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Family branding is a type of marketing tactic. It involves using one brand name to market multiple products. For example, a company may use one brand to market soap, lotion, hair shampoo, and nail polish. This differs from branding individual products, which involves giving each product its own name and image. For example, a company may sell lipstick and nail polish, giving each product line a separate marketing identity.
The idea behind family branding is that a company can make a wide range of products both desirable and profitable by giving them all one recognizable name. Then, by building recognition of this brand name, a company can also build customer loyalty. When the company introduces new products or even makes changes to existing products, it can depend on customer loyalty to ensure its market will purchase the new or altered product. Additionally, family branding, makes it possible to use an advertising campaign to successfully market a range of products instead of just one at a time.
Often, companies in the food industry use family branding techniques to market their products. For example, a company may make and sell bread, potato chips, frozen food, and condiments all under one highly recognizable name. This umbrella branding may mean such companies will sell more than they would with individual branding. Some consumers are more likely to choose a product with a familiar name over one that is less well-known, even if the known brand is more expensive.
There is a downside for companies that use family branding, however. In order to keep sales up, they have to maintain consistent levels of quality across their entire product line. If one of the products is perceived as being of lesser quality, this consumer perception could cause sales to drop for the whole family of products. Likewise, a brand that does have consistent quality could suffer if the company that makes it experiences bad publicity.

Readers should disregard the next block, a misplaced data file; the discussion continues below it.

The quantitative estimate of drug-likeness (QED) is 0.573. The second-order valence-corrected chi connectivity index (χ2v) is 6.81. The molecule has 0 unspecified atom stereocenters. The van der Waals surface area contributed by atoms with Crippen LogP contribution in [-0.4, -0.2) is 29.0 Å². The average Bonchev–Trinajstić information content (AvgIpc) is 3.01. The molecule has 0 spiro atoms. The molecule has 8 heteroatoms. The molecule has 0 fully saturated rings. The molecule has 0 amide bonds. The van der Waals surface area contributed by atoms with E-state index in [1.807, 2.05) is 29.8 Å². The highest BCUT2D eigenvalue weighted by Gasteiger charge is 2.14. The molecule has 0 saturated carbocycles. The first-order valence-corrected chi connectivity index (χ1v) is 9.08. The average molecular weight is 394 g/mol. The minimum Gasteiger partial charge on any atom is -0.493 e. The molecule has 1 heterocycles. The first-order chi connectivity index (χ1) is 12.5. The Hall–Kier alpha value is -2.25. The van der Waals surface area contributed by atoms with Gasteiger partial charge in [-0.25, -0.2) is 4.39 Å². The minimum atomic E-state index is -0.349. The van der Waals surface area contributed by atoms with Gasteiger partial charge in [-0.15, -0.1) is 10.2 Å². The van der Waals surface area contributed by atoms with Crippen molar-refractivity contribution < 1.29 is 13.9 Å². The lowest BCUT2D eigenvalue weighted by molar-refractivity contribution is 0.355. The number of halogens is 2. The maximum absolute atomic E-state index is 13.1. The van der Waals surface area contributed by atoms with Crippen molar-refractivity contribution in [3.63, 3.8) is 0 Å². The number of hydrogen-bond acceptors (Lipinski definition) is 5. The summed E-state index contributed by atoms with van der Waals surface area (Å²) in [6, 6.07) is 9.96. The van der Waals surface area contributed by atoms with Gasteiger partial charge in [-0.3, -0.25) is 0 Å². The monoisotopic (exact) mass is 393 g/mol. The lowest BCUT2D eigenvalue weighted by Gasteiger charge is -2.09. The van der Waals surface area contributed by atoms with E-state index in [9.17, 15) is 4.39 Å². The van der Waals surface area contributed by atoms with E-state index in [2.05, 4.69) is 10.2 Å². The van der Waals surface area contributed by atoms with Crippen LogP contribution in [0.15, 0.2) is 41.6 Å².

Interestingly, some companies use both family and individual branding. For example, a company may have a strong brand name, yet choose to market some of its products with individual branding. This may occur, for example, when a product is introduced to a new market. In such a case, individual branding can prevent problems for the family of products if the new product fails. Sometimes an individual brand may be more appropriate because the product is being introduced to another class of consumers; introducing a product designed for budget shoppers under the same brand intended for affluent shoppers may not produce the desired results.
There are a number of cosmetics and clothing companies that tend to launch a line of products under an individual brand identity, but are still supported by the family brand.
A good is example of this is OPI nail lacquer. They create a very individual feel for each of their lines, but also make sure to keep their family brand supporting the product.
This is especially useful for teaming up with different companies or other brand identities. For example, they produced a line for Disney's new movie Pirates of the Caribbean on Stranger Tides, which uses OPI's materials and family brand, but promotes an altogether different item.
I find that Pepsi and Coca-Cola do a lot of family branding, as well as a ton of individual branding.
You would be surprised at how many beverages and products these two companies control. There are literally thousands of products. They do an impressive job of promoting new items under an umbrella of a recognizable name.
Are there any other companies you can think of that do a good job of family branding?
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